A memoir from an Air National Guard pilot who was shot down on a search-and-rescue mission during her third tour of duty in Afghanistan.
During her service, Hegar not only faced enemy fire, but also the hostility of some of her fellow officers, some of whom had difficulty accepting women in the military. Awarded a Purple Heart and a Distinguished Flying Cross for bravery in combat, the author’s active career in the military ended in 2009 as a result of injuries she suffered during the crash. Her courageous exploits also earned her the respect of her fellow officers. When she was no longer able to function as a rescue pilot, she applied to deploy with ground forces as a special tactics officer. Despite her unquestioned qualifications for the job, she was turned down because of a law that excluded women from ground combat, ending her career in the service. A civilian once again, Hegar returned to her home in Austin, Texas, married, and took on a job as a consultant on health issues, but her fighting days were not over. In 2012, the American Civil Liberties Union contacted her, and she enthusiastically accepted an invitation to become a plaintiff in a successful lawsuit against gender discrimination in the military. “The Ground Combat Exclusion Policy was a civilian-issued order in the first place,” put into effect to pacify opponents of the Air Force’s decision to lift the ban on “females in combat cockpits.” In response to the lawsuit, which was supported by the Joint Chiefs of Staff, the policy of banning women from ground combat was reversed by the Defense Department in 2013. “The incontrovertible fact was that this current policy banning women from being in combat was not good for the military,” writes Hegar. “The commanders in the field fighting the actual wars had their hands tied by this policy.”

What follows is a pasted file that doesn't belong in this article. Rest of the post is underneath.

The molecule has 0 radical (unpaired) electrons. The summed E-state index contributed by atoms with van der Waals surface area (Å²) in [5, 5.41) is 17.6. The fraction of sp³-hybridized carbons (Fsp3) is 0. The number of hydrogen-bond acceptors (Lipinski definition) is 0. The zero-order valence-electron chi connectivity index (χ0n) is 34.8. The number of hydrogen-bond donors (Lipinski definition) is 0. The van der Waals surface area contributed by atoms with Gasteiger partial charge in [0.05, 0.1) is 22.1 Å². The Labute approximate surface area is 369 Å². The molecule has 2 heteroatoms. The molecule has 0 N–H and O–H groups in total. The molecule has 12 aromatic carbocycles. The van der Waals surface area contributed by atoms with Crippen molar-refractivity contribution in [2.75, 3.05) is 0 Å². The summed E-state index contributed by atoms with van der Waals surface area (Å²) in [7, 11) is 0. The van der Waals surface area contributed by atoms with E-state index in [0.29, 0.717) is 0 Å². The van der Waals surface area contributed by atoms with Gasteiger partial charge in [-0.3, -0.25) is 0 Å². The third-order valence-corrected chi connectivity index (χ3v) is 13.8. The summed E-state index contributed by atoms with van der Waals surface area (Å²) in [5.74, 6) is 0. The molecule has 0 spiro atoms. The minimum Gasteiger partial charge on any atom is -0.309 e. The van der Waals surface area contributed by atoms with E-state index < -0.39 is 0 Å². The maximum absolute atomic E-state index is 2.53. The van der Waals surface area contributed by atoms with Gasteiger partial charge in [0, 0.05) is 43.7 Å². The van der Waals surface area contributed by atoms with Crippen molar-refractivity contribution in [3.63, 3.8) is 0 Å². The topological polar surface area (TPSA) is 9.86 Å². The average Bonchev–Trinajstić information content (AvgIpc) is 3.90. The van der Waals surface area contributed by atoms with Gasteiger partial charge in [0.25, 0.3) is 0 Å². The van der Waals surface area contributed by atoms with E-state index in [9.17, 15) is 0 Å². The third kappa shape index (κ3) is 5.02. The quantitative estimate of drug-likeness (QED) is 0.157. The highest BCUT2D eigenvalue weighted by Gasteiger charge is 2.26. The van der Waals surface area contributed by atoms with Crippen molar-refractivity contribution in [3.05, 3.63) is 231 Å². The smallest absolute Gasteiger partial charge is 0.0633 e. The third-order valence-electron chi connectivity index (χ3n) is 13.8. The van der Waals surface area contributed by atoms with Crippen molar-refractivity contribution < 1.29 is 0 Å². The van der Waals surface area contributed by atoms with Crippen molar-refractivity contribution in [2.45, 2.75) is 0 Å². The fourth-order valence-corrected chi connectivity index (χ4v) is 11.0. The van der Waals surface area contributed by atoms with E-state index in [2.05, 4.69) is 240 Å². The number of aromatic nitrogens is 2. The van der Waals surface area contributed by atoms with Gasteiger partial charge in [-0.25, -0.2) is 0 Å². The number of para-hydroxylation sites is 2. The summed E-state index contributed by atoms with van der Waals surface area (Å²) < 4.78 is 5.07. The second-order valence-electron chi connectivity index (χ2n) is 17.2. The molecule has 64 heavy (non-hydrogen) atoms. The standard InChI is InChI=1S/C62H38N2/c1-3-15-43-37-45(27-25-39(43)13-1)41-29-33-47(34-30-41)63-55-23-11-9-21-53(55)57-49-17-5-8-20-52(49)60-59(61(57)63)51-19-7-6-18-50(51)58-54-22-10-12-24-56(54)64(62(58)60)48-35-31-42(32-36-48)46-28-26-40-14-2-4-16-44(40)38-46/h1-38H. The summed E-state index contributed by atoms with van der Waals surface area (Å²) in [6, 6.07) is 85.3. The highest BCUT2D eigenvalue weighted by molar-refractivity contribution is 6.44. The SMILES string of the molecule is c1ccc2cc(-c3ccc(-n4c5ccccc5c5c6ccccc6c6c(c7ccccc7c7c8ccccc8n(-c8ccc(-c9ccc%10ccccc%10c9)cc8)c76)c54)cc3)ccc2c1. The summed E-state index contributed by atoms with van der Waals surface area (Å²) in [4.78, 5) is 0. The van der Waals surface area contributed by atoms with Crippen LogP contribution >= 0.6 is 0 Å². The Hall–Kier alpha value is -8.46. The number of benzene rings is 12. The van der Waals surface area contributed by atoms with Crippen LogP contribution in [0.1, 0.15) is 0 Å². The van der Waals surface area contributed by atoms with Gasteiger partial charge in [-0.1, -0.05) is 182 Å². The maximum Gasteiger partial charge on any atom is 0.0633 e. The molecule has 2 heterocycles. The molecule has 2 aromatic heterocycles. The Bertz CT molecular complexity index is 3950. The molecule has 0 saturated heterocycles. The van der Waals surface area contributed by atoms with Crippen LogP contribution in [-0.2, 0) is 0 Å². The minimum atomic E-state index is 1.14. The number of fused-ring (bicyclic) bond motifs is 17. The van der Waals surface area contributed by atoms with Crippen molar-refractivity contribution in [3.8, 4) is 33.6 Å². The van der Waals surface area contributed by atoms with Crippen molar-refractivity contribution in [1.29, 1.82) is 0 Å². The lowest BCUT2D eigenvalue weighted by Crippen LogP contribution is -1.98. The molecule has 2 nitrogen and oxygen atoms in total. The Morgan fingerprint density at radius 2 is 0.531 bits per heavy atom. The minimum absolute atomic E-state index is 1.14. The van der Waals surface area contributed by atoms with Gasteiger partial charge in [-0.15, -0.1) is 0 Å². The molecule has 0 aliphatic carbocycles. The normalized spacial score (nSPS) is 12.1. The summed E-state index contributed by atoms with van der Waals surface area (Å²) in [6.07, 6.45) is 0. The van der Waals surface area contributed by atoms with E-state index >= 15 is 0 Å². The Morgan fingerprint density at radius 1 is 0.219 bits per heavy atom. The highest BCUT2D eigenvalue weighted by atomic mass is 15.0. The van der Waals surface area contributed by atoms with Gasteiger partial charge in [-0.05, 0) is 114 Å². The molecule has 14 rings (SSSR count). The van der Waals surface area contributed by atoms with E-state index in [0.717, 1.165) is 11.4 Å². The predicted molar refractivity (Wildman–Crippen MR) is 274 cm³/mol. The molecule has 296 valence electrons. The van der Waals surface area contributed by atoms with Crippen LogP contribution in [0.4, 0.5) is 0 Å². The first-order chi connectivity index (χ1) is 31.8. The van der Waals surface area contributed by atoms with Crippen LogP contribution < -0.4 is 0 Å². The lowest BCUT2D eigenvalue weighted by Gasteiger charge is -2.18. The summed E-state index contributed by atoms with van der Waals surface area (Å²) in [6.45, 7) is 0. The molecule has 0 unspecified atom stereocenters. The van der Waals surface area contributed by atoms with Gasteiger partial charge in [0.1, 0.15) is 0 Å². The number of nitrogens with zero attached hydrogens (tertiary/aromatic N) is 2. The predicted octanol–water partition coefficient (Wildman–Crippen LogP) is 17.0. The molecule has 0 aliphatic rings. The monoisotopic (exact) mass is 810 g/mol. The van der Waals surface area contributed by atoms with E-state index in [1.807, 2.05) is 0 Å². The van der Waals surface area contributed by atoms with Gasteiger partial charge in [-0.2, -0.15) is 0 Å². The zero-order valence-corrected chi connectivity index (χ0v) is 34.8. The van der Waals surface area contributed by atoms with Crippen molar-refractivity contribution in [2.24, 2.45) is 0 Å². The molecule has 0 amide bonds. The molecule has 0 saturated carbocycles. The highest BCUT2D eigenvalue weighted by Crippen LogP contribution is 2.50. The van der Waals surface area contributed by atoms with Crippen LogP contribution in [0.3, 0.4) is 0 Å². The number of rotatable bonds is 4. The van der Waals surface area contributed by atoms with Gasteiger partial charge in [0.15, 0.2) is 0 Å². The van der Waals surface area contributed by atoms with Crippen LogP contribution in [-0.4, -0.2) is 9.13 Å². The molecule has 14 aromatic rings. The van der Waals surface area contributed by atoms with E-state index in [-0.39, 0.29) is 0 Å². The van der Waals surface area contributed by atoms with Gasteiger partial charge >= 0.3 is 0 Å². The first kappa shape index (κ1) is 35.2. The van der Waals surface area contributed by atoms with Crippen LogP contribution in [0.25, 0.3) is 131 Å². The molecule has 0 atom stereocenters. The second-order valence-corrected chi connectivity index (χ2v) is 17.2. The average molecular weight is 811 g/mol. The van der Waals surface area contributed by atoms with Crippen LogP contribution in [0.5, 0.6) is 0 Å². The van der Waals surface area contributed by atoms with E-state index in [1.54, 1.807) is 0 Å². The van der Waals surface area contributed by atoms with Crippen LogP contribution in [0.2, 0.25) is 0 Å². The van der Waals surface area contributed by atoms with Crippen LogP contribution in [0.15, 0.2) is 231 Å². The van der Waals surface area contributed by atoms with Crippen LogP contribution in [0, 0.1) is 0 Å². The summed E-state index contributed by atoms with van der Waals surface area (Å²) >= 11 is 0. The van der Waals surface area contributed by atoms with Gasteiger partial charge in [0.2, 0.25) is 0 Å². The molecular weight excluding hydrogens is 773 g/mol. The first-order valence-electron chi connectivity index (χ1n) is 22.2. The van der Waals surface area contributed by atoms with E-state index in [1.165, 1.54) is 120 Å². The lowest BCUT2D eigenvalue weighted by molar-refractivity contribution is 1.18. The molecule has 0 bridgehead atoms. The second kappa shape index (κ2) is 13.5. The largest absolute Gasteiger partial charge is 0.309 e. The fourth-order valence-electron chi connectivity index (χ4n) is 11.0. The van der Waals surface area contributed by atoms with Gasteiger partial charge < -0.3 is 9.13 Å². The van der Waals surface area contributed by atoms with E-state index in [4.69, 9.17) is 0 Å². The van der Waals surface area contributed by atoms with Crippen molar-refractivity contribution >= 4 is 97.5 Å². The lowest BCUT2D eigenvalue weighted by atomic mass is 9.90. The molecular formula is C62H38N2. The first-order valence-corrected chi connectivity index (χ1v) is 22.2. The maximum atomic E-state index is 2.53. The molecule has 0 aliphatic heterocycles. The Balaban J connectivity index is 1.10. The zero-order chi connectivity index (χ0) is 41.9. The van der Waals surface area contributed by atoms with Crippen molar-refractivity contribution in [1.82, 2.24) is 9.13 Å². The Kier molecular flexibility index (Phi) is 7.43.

A gripping chronicle by a daring pilot with an indomitable spirit.